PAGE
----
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## The Problem

As you know in Clinical Chemistry, we are not always writing a major paper but sometimes just preparing a short-report to answer a technical question that we’ve encounted at work. For shorter papers, journals often have more stringent rules about how many figures you can submit and even sometimes forbid multipanelled figures. In these situations, we might want to cram a little more into your figure than we might otherwise. In a recent submission, I wanted to produce a difference plot of immunoassay results before and after storage but I also wanted to show the distribution of the results using a histogram–but this would have counted as two separate figures. However, thanks to some fine work by Dean Attali of UBC Department of Statistics where he works with R-legend Jenny Bryan, it is quite easy to add marginal histograms to a Bland Altman (or any other scatter) plot using the ggExtra package.

## How To

Let’s make some fake data for a Bland Altman plot. Let’s pretend that we are measuring the same quantity by immunoassay at baseline and after 1 year of storage at -80 degrees. We’ll add some heteroscedastic error and create some apparent degradation of about 20%:
```set.seed(10) #make predictable random data
baseline <- rlnorm(100, 0, 1)
post <- 0.8*baseline + rnorm(100, 0, 0.10*baseline)
plot(baseline,post)
abline(lm(post ~ baseline))
abline(0, 1, col="red", lty = 2)``` Or if we plot this in the `ggplot()` paradigm
```library(ggplot2)
my.data <- data.frame(baseline, post)
ggplot(my.data, aes(x=baseline, y=post)) +
theme_bw() +
geom_point(shape=1) +    # Use hollow circles
geom_smooth(method=lm) +  # Add linear regression line
geom_abline(slope = 1, intercept = 0, linetype = 2, colour = "red")``` Now we will prepare the difference data:
```diff <- (post - baseline)
diffp <- (post - baseline)/baseline*100
sd.diff <- sd(diff)
sd.diffp <- sd(diffp)
my.data <- data.frame(baseline, post, diff, diffp)```
In standard Bland Altman plots, one plots the difference between methods against the average of the methods, but in this case, the x-axis should be the baseline result, because that is the closest thing we have to the truth.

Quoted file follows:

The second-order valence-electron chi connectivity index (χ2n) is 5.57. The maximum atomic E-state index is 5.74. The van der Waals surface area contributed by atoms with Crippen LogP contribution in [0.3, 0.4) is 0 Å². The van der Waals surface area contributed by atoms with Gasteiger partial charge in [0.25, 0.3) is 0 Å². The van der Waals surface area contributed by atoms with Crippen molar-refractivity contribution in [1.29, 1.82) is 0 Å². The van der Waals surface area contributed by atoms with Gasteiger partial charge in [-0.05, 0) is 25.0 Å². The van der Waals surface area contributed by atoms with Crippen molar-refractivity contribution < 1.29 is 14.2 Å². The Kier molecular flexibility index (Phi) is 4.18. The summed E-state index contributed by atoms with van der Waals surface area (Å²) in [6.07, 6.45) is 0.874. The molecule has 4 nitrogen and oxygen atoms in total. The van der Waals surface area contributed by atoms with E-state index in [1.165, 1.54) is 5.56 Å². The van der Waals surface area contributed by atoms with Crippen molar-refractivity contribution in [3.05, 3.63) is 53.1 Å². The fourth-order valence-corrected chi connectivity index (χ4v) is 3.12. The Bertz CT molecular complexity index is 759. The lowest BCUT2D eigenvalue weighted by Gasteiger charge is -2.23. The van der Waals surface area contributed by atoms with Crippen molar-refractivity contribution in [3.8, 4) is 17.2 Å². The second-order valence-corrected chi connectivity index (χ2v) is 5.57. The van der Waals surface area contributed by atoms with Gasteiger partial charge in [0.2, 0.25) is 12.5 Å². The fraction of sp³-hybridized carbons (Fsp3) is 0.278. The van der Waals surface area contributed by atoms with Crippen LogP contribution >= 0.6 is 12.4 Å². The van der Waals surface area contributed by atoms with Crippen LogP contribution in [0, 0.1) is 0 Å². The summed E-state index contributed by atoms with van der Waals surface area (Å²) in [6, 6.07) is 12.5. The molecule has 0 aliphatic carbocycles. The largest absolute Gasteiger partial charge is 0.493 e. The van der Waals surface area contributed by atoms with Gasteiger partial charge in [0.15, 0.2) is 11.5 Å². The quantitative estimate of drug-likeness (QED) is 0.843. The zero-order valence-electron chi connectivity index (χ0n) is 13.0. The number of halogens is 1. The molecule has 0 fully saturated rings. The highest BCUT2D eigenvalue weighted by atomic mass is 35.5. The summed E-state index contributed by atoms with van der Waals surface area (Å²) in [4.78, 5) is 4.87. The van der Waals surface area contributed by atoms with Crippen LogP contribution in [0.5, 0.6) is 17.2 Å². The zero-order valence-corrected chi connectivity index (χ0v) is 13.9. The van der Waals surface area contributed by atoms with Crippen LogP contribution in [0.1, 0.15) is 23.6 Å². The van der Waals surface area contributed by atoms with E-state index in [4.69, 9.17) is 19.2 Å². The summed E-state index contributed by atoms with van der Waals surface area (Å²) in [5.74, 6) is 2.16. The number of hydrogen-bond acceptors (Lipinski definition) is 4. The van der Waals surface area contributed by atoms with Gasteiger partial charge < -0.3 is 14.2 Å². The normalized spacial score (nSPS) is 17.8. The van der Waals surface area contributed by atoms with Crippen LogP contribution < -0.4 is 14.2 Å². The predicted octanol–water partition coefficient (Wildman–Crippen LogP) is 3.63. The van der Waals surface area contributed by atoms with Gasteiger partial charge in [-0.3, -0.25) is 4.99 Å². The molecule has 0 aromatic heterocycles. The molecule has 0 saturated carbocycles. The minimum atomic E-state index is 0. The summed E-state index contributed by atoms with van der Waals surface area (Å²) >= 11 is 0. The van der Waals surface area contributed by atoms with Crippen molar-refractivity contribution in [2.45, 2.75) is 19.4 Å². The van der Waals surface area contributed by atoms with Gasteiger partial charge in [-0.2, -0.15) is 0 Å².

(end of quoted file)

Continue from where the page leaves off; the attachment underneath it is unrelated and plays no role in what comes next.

```library(ggExtra)
diffplot <- ggplot(my.data, aes(baseline, diff)) +
geom_point(size=2, colour = rgb(0,0,0, alpha = 0.5)) +
theme_bw() +
geom_hline(yintercept = 0, linetype = 3) +
geom_hline(yintercept = mean(my.data\$diff)) +
geom_hline(yintercept = mean(my.data\$diff) + 2*sd.diff, linetype = 2) +
geom_hline(yintercept = mean(my.data\$diff) - 2*sd.diff, linetype = 2) +
ylab("Difference pre and post Storage (mg/L)") +
xlab("Baseline Concentration (mg/L)")

#And now for the magic - we'll use 25 bins
ggMarginal(diffplot, type="histogram", bins = 25)``` So that is the difference plot for the absolute difference. We can also obviously do the percent difference.
```diffplotp <- ggplot(my.data, aes(baseline, diffp)) +
geom_point(size=2, colour = rgb(0,0,0, alpha = 0.5)) +
theme_bw() +
geom_hline(yintercept = 0, linetype = 3) +
geom_hline(yintercept = mean(my.data\$diffp)) +
geom_hline(yintercept = mean(my.data\$diffp) + 2*sd.diffp, linetype = 2) +
geom_hline(yintercept = mean(my.data\$diffp) - 2*sd.diffp, linetype = 2) +
ylab("Difference pre and post Storage (%)") +
xlab("Baseline Concentration (mg/L)")

ggMarginal(diffplotp, type="histogram", bins = 25)``` ## Kickin' it Old School

You can also do this in a non-`ggplot()` paradigm using base plotting utilities as described in this R-bloggers post.

## Conclusion

And that, friends, is a way of squishing in a histogram of your sample concentrations into your difference plot which allows you to graphically display your sampling distribution and justify whether you would use parametric or non-parametric statistics to assess the extent of loss of immunoreactivity from storage. And speaking of scatterplots “…then the Lord your God will restore your fortunes and have compassion on you and gather you again from all the nations where he scattered you.” Deut 30:3